Men often enlisted in a company recruited in the counties where they lived though not always. After many battles, companies might be combined because so many men were killed or wounded. However if you are unsure which company your ancestor was in, try the company recruited in his county first.
COMPANY A - many men from Marion County and Carroll County - All enlistments were 3 Aug 1861
COMPANY B - many men from Marion County and Carroll County - All enlistments were 3 Aug 1861
COMPANY C - many men from Van Buren County and Carroll County - All enlistments were 11 Oct 1861
COMPANY D - many men from Fayetteville, Washington County - All enlistments were 26 Oct 1861
COMPANY E - many men from Fayetteville, Washington County - All enlistments were 9 Oct 1861
COMPANY F - many men from Russellville, Pope County - All enlistment were 15 Feb 1862
COMPANY G - many men from Pope County - All enlistments were 15 Feb 1862
COMPANY H - many men from Waldron, Scott County, - All enlistments were 19 Oct 1861
COMPANY K - men from eight north Texas counties. Enlistments on 13 Oct 1861. - Company H, 9th Texas Cavalry Regiment
© 2001 by EDWARD G. GERDES all rights reserved. This information may be used by libraries and genealogical societies, however, commercial use of this information is strictly prohibited without prior permission. If copied, this copyright notice must appear with the information.
Other Sources[edit | edit source]
- Beginning United States Civil War Research gives steps for finding information about a Civil War soldier or sailor. It covers the major records that should be used. Additional records are described in 'Arkansas in the Civil War' and 'United States Civil War, 1861 to 1865' (see below).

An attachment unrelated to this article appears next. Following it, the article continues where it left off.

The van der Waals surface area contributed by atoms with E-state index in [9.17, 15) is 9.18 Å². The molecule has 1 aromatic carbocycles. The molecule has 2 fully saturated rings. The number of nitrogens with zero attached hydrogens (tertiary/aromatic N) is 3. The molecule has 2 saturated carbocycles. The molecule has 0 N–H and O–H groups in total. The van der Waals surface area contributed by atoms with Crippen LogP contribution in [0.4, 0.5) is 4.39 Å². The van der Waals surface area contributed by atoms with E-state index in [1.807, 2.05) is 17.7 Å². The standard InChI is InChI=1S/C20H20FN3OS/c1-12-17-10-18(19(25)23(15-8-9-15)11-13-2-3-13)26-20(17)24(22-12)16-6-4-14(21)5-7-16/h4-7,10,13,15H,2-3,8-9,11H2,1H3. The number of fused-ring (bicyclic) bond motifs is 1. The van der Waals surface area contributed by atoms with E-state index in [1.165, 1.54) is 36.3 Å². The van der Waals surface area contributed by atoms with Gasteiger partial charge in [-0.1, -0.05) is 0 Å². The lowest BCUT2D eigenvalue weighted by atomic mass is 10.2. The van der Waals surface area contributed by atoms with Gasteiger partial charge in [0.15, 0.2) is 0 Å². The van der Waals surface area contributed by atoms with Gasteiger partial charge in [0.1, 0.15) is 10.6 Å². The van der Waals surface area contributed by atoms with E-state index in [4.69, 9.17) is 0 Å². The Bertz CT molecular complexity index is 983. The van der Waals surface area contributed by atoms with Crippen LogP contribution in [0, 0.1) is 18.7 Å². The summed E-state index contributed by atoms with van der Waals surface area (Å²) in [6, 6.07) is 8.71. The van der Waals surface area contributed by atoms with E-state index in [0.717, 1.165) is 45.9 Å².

- National Park Service, The Civil War Soldiers and Sailors System, is searchable by soldier's name and state. It contains basic facts about soldiers on both sides of the Civil War, a list of regiments, descriptions of significant battles, sources of the information, and suggestions for where to find additional information.
- Arkansas in the Civil War describes many Confederate and Union sources, specifically for Tennessee, and how to find them.. These include compiled service records, pension records, rosters, cemetery records, Internet databases, published books, etc.
- United States Civil War, 1861 to 1865 describes and explains United States and Confederate States records, rather than state records, and how to find them. These include veterans’ censuses, compiled service records, pension records, rosters, cemetery records, Internet databases, published books, etc.
References[edit | edit source]
3. William K. Nolan, Whitfield-Ross Texas Cavalry Brigade <rosstexascavalrybrigade.com> Most of the above data came from the Texas History web portal and the National Archives. History of Company I, 6th Texas and H, 9th Texas is the only history available for the Stirman Unit from May to January 1863. Individual history for the Arkansas soldiers for the period May to January 1863 is lost, though Company H, which was Company B of Whitfield's Regiment has some history for this period.